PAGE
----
The payment: Existing home sales declined in February after the volume of properties sold increased for two consecutive months.
Total portfolio sales decreased 6.6% from January to a seasonally adjusted annual rate of 6.22 million, the National Association of Realtors reported on Monday. Compared to the previous year, home sales increased by 9.1%.
“Despite the fall in home sales in February – which I would attribute to historically low inventory levels – the market is still outperforming pre-pandemic levels,” said Lawrence Yun, chief economist at the National Association of Realtors.
What happened: In the region, home sales declined the most in the Midwest (minus 14.4% compared to January), followed in the Northeast (minus 11.5%). In the west, sales rose by 4.6% per month. Compared to the previous year, sales increased in all regions of the country.
The median price for existing homes was $ 313,000 in February, almost 16% higher than a year ago. The inventory of homes for sale stayed roughly the same between January and February, but was down nearly 30% year over year. As of February, the market had a two-month supply of homes for sale, based on the current selling rate, near an all-time low. A six month delivery is generally viewed as an indication of a balanced market.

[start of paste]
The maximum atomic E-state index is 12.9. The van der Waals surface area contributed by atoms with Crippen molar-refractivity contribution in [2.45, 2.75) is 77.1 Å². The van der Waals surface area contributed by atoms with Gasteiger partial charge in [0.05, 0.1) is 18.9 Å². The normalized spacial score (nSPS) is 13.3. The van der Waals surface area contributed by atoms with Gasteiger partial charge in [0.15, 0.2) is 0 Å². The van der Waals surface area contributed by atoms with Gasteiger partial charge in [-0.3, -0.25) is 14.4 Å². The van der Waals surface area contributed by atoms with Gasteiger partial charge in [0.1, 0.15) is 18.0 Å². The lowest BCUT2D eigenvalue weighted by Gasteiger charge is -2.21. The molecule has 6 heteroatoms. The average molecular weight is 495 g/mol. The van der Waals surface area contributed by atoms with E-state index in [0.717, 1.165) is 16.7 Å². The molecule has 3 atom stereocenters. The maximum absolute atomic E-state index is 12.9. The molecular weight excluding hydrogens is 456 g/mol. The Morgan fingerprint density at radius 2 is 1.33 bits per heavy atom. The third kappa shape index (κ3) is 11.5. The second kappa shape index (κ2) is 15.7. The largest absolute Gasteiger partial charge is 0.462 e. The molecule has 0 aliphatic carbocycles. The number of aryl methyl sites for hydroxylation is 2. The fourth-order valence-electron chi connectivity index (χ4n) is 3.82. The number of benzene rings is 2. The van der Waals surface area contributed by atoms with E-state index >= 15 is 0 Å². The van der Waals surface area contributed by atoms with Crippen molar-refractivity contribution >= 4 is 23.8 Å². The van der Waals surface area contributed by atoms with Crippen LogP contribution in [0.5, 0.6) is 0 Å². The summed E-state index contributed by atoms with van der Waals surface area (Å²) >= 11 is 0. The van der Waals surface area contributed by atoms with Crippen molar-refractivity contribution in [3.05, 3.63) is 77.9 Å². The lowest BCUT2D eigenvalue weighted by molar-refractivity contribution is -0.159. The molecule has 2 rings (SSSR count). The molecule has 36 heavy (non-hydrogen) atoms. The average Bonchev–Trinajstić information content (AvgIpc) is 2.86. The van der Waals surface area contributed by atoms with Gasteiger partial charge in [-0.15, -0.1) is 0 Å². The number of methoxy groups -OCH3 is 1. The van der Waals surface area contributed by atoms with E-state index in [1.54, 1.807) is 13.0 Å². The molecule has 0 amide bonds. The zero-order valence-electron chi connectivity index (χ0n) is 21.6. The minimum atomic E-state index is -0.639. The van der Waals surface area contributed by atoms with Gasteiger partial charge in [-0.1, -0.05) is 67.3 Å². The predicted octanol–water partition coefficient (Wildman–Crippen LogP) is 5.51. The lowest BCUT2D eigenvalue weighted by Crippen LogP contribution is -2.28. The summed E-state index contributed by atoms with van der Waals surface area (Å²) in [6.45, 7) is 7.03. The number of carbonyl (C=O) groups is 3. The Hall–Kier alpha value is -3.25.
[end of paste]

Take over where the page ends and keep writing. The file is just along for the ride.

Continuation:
The big picture: As with the construction of new homes, the disruptive winter weather in February led to a significant slowdown in home sales, according to economists. “While underlying demand drivers for home sales remain strong, last month’s winter storms have likely had a negative impact on transactions,” said nationwide senior economist Ben Ayers and economist Daniel Vielhaber in a research report prior to April Publication of Home Selling Report.
While last month’s weather events were a slip-up in the scheme of things, there are broader issues that could add to slower-than-expected sales activity in the months ahead. To begin with, inventory remains a serious barrier to the real estate market. ON current report Realtor.com estimates that around 200,000 home sellers have stayed out of the market this year, limiting buyers’ options.
“Buyers are facing a highly competitive spring market and prices continue to rise,” said Danielle Hale, chief economist at Realtor.com. And now that mortgage rates are rising, the question is whether buyers are willing to spend more to become homeowners or will they wait on the sidelines.
What you say: “The monthly repetition of record-low homes for sale is another major revenue limit,” said Michael Gregory, assistant chief economist at BMO Capital Markets, in a research note.